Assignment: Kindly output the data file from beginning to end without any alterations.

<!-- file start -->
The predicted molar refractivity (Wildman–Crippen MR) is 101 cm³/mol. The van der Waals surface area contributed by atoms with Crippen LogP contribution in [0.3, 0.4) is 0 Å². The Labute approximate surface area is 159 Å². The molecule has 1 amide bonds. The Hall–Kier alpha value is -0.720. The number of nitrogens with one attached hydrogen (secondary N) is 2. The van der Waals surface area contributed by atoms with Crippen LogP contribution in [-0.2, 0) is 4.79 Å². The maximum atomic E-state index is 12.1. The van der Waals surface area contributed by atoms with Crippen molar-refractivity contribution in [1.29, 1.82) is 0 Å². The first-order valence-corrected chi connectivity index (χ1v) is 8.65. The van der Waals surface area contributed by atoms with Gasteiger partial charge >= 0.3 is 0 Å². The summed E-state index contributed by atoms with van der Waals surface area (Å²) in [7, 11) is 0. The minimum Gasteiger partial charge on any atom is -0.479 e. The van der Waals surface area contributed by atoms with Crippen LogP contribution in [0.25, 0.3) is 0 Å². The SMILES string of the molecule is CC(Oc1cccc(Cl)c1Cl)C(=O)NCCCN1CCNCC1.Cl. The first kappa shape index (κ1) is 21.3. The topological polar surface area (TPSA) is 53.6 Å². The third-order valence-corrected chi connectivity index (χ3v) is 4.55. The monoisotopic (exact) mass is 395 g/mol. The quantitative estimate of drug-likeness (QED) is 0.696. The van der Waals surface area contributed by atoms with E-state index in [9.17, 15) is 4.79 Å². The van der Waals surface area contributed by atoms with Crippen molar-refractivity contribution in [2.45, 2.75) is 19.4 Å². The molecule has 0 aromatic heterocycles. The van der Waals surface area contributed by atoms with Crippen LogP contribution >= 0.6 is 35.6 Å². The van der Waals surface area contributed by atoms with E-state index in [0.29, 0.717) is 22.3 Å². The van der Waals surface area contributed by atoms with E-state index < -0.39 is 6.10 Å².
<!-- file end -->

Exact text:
The predicted molar refractivity (Wildman–Crippen MR) is 101 cm³/mol. The van der Waals surface area contributed by atoms with Crippen LogP contribution in [0.3, 0.4) is 0 Å². The Labute approximate surface area is 159 Å². The molecule has 1 amide bonds. The Hall–Kier alpha value is -0.720. The number of nitrogens with one attached hydrogen (secondary N) is 2. The van der Waals surface area contributed by atoms with Crippen LogP contribution in [-0.2, 0) is 4.79 Å². The maximum atomic E-state index is 12.1. The van der Waals surface area contributed by atoms with Crippen molar-refractivity contribution in [1.29, 1.82) is 0 Å². The first-order valence-corrected chi connectivity index (χ1v) is 8.65. The van der Waals surface area contributed by atoms with Gasteiger partial charge >= 0.3 is 0 Å². The summed E-state index contributed by atoms with van der Waals surface area (Å²) in [7, 11) is 0. The minimum Gasteiger partial charge on any atom is -0.479 e. The van der Waals surface area contributed by atoms with Crippen LogP contribution in [0.25, 0.3) is 0 Å². The SMILES string of the molecule is CC(Oc1cccc(Cl)c1Cl)C(=O)NCCCN1CCNCC1.Cl. The first kappa shape index (κ1) is 21.3. The topological polar surface area (TPSA) is 53.6 Å². The third-order valence-corrected chi connectivity index (χ3v) is 4.55. The monoisotopic (exact) mass is 395 g/mol. The quantitative estimate of drug-likeness (QED) is 0.696. The van der Waals surface area contributed by atoms with E-state index in [9.17, 15) is 4.79 Å². The van der Waals surface area contributed by atoms with Crippen molar-refractivity contribution in [2.45, 2.75) is 19.4 Å². The molecule has 0 aromatic heterocycles. The van der Waals surface area contributed by atoms with Crippen LogP contribution >= 0.6 is 35.6 Å². The van der Waals surface area contributed by atoms with E-state index in [0.29, 0.717) is 22.3 Å². The van der Waals surface area contributed by atoms with E-state index < -0.39 is 6.10 Å².